-Mario Livio

While this is somewhat off topic; it is related. Today (Dec. 2, 2013), Google is commemorating the 90th anniversary of opera singer. Maria Callas’ birth with a doodle as per this Dec. 2, 2013 news item on the Guardian website (Note: Links have been removed),

The birth of singer Maria Callas 90 years ago has been celebrated in a new Google doodle.

The animation shows the legendary soprano performing on stage. Callas, who died in 1977, was a colourful figure who was renowned as a prima donna.

Last month, the actor Faye Dunaway said she was determined to finish a film – which she is also directing and producing – telling Callas’s life story. The Independent quoted Dunaway as saying: “That woman changed an art form and not many people can say that. Callas is to opera what Fellini is to cinema.”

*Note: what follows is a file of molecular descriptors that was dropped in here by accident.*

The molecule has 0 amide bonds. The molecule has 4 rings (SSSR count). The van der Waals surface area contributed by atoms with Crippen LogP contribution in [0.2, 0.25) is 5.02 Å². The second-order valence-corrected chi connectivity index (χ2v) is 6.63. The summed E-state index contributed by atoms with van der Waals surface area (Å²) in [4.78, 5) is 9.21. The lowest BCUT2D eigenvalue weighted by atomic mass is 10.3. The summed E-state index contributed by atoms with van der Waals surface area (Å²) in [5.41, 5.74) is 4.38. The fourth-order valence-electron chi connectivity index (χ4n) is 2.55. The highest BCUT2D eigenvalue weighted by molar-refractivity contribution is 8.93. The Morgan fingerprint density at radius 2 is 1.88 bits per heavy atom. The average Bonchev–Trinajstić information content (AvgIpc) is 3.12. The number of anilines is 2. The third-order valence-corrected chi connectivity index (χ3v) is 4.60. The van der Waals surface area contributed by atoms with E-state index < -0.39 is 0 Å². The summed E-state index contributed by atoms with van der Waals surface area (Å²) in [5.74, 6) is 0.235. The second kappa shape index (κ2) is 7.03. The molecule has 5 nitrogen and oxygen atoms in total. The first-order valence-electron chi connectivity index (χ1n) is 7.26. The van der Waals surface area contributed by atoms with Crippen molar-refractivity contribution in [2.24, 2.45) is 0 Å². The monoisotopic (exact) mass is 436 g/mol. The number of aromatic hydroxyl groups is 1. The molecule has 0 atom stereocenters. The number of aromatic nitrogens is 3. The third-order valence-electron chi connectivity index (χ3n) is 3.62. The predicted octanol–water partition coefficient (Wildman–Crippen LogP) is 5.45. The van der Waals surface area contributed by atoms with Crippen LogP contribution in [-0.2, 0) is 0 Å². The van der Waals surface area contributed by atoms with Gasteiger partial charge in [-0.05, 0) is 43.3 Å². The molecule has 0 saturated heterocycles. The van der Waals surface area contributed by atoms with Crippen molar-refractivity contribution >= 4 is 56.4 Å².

google doodle of maria callas

Getting back to music and outer space, I was reminded of an episode in the classic Star Trek series that featured Nichelle Nichols as Uhura, the communications officer, singing a song about space,loneliness, and love,


For anyone as ignorant as I am about the difference between a cantata and an opera, here’s a definition for a cantata from Wikipedia (Note: Links have been removed),

A cantata (literally “sung”, derived from the Italian word “cantare”) is a vocal composition with an instrumental accompaniment, typically in several movements, often involving a choir.